The Persistent Segregation of Girls into Lower-Paying Jobs While in School

12 Pages Posted: 30 Mar 2005

See all articles by Peter Kooreman

Peter Kooreman

Tilburg University - Center and Faculty of Economics and Business Administration; IZA Institute of Labor Economics

Date Written: March 2005

Abstract

This paper analyzes gender differences in jobs while in high school. The availability of school class based samples with detailed information on teenage jobs allows for a comparison of the behavior of boys and girls who are in the same school class, and thus have virtually identical education levels. Even within these highly homogeneous groups, boys earn substantially more than girls. The earnings gap cannot be explained by differences in participation rates and hours of work, nor by gender wage gaps within job types. It is entirely due to the fact that girls work more in job types with relatively low wages, in particular babysitting. During the period considered, 1984-2001, the gender patterns of jobs while in school largely remained unchanged.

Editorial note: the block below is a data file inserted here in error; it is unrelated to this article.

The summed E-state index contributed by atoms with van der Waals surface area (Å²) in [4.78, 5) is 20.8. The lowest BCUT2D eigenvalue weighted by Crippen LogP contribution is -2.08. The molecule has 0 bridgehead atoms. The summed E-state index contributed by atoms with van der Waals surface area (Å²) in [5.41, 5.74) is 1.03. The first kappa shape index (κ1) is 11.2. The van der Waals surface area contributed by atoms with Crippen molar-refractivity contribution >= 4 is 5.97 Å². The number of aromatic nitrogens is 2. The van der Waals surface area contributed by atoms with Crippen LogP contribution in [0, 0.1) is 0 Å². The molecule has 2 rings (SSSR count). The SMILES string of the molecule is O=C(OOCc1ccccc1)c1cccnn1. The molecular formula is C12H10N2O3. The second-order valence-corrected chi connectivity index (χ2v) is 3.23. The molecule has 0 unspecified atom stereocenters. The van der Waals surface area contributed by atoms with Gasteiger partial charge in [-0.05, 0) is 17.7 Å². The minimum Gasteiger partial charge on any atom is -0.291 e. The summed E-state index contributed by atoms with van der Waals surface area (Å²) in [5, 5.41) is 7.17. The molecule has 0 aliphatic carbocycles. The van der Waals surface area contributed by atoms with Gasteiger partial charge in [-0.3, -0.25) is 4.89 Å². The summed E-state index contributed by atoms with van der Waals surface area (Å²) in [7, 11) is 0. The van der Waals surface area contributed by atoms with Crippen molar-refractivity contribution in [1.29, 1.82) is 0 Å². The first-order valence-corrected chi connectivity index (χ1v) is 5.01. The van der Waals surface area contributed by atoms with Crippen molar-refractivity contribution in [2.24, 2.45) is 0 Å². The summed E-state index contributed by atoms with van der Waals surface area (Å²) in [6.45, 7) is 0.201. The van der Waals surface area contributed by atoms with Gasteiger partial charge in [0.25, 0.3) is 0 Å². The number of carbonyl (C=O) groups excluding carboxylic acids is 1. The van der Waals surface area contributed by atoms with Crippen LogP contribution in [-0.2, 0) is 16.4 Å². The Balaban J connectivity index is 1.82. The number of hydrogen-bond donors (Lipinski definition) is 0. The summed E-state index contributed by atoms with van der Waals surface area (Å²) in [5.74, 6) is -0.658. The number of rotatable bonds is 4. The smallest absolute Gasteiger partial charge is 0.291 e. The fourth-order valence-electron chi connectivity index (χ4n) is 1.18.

Keywords: labor market, gender differences, teenage behavior

JEL Classification: J16, J22

Suggested Citation

Kooreman, Peter, The Persistent Segregation of Girls into Lower-Paying Jobs While in School (March 2005). IZA Discussion Paper No. 1535. Available at SSRN: https://ssrn.com/abstract=695144

Peter Kooreman (Contact Author)

Tilburg University - Center and Faculty of Economics and Business Administration ( email )

P.O. Box 90153
Tilburg, 5000 LE
Netherlands

HOME PAGE: http://www.peterkooreman.nl

IZA Institute of Labor Economics

P.O. Box 7240
Bonn, D-53072
Germany

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